Pacers earn tough Game 4 victory to even series with Hawks

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The Hawks had proven to be a bad matchup for these top-seeded Pacers, who came into Game 4 trailing two games to one and not really having a whole lot of answers.

Indiana had shown an inability to adjust, Roy Hibbert had been ineffective to the point where he’d been benched, and Atlanta was playing with a level of confidence that made you believe that one more win, and a commanding series lead along with it, wasn’t out of the question.

But the Pacers solved some of their problems on Saturday, coming away with a gritty 91-88 victory that was anything but easy, and reclaimed home court advantage by evening the series at two games apiece.

This was a game that required resiliency and sense of team to get the job done, and the Pacers battled back time and again in order to be able to succeed. Indiana saw an early eight-point lead erased before pushing it back to seven to end the first. They then scored just 13 second quarter points, and found themselves trailing by double digits just before halftime. The Atlanta lead was 10 midway through the third, before the Pacers fought back to tie it just a few short minutes later.

And in the fourth, Indiana was down by five with 4:37 to play, following a three-pointer by Jeff Teague that felt like it could have been a here-we-go-again moment, if only the Pacers had gone down that dark road once again.

There were sketchy possessions down the stretch from both teams, and it wasn’t a smooth ride. But back-to-back three-pointers from Paul George and David West put the Pacers up for good with just over two minutes remaining, and a drive from George Hill with 56 seconds left was the game’s final score.

Again, it was far from easy. When Indiana had a chance to seal it at the free throw line late, George missed two free throws that left the door open for a potential disaster. But a forced three from Pero Antic was missed on the final possession, and the end result will be all that matters for a Pacers team that was facing desperation.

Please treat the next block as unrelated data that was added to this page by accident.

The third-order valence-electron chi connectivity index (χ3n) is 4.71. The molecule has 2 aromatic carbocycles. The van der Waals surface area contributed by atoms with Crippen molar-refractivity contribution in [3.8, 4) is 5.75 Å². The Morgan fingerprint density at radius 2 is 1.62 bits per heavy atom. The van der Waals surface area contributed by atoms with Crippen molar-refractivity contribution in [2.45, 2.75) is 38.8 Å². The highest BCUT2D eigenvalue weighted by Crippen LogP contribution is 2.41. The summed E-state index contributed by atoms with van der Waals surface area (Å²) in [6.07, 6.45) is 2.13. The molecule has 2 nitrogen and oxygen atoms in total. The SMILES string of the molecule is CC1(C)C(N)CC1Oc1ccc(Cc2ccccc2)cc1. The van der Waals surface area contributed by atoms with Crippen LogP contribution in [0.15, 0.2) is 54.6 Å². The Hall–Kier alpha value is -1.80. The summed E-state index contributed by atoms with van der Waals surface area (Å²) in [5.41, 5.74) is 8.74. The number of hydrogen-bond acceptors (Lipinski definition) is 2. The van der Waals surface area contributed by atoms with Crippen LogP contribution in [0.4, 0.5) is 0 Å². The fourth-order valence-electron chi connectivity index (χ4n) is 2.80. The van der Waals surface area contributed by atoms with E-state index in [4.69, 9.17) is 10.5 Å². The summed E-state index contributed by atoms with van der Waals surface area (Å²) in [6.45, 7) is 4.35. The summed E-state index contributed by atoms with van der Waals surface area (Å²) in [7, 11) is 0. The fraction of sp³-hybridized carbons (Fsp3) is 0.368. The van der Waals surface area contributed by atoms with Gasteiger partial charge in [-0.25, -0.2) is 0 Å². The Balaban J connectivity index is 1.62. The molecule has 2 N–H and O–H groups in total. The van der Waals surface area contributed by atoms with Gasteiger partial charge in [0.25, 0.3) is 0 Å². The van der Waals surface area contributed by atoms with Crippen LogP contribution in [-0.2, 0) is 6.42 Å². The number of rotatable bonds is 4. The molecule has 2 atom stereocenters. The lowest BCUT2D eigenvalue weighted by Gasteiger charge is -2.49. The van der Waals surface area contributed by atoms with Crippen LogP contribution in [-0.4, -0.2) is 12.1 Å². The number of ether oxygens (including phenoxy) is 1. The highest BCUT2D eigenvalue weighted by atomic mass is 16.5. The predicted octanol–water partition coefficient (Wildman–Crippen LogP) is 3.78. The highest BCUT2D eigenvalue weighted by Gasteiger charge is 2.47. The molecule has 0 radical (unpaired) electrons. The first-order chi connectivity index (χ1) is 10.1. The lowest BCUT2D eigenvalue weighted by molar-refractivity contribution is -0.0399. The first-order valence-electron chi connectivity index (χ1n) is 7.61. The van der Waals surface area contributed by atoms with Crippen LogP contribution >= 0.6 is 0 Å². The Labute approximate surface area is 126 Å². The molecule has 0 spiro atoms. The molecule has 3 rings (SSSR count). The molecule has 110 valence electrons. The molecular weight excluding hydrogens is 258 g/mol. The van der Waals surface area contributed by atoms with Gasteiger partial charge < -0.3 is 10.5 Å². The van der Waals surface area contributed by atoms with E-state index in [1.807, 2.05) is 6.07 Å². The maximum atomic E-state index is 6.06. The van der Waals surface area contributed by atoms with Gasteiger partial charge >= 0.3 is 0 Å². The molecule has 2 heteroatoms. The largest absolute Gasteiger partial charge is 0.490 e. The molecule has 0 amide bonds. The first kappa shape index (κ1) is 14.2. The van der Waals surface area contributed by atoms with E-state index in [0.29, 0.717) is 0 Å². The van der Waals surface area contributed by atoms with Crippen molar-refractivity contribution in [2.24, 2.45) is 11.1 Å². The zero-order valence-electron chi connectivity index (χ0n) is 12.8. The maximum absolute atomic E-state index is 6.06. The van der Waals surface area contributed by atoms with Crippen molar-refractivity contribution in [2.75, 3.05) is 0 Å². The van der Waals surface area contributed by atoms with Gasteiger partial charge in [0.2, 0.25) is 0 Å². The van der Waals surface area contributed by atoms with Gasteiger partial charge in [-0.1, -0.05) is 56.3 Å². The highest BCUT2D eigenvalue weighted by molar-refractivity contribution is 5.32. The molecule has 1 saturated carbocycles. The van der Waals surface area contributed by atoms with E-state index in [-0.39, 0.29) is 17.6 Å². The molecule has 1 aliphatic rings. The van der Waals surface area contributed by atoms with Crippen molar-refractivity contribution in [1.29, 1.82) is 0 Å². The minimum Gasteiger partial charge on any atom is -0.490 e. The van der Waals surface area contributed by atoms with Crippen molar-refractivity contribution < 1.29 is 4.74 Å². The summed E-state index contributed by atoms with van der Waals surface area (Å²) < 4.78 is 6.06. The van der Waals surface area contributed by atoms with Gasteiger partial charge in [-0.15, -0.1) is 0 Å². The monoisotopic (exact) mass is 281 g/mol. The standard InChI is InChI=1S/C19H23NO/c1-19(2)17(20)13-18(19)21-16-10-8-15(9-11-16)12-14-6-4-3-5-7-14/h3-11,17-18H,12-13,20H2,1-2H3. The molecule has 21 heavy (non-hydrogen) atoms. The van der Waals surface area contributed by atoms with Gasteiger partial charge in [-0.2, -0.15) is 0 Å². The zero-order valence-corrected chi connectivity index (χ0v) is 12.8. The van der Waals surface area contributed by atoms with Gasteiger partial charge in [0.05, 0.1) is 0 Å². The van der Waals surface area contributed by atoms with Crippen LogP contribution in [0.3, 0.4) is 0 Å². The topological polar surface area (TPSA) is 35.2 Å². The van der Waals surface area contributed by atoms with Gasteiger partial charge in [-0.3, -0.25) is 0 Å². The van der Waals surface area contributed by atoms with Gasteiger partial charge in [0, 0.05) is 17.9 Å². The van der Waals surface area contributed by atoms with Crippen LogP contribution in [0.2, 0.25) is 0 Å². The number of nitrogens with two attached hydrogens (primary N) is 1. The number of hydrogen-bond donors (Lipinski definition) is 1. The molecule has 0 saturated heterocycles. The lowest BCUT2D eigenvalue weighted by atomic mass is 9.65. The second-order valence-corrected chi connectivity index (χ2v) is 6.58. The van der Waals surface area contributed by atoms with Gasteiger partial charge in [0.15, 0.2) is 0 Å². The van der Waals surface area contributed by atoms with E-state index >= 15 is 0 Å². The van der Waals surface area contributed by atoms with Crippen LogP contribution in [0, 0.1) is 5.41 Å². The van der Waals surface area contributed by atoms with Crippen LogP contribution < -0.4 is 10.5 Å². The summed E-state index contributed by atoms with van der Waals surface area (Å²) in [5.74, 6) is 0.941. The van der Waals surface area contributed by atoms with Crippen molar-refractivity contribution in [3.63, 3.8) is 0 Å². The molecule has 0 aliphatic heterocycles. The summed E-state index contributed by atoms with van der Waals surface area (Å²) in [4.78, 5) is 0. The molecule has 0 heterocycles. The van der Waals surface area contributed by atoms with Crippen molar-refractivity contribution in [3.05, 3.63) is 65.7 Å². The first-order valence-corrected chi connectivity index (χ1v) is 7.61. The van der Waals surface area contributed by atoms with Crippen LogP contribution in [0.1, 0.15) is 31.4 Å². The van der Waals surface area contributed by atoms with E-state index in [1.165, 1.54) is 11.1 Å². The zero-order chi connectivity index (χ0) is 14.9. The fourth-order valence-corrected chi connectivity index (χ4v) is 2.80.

What may be potentially even bigger than the victory is the chemistry that was apparent as the Pacers fought to stay alive. Hibbert didn’t play down the stretch for the second consecutive game, but was cheering wildly on the sidelines anytime his teammates made a positive play. Lance Stephenson was seen as the voice of reason at one point, trying to calm his teammates from celebrating too excessively after West’s huge three, knowing that there was plenty of work that still needed to be done.

George had the type of game that made us marvel at his skill set during last year’s Eastern Conference Finals, finishing with 24 points, 10 rebounds, five assists and a couple of blocked shots, while shooting 10-of-18 from the field in almost 44 minutes of action.

This feels like a building block game for the Pacers, especially with two of the final three games of the series (if it should go seven) being played on their home floor. The league’s top defense during the regular season looked like it for extended stretches in this one, and the chemistry that was missing for the last two months appeared to return just in time to save Indiana’s season.

Bradley Beal, Kent Bazemore get technicals for scuffle in Hawks, Wizards

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It’s been a chippy kind of playoff series — one where Paul Millsap gets called a crybaby — and with the Hawks on the brink of elimination emotions were especially high on Friday night.

Kent Bazemore had been frustrated with a couple of calls (and no calls) and he took that out on the play above — he got picked by Kelly Oubre, who threw the ball ahead to Bradley Beal for a layup, and Bazemore gave him a little push in the air. It wasn’t much, but when a guy is airborne and defenseless that touch throwing off balance can lead to serious injury.

Beal bounced up and got in Bazemore’s face. Then an NBA version of a scuffle started.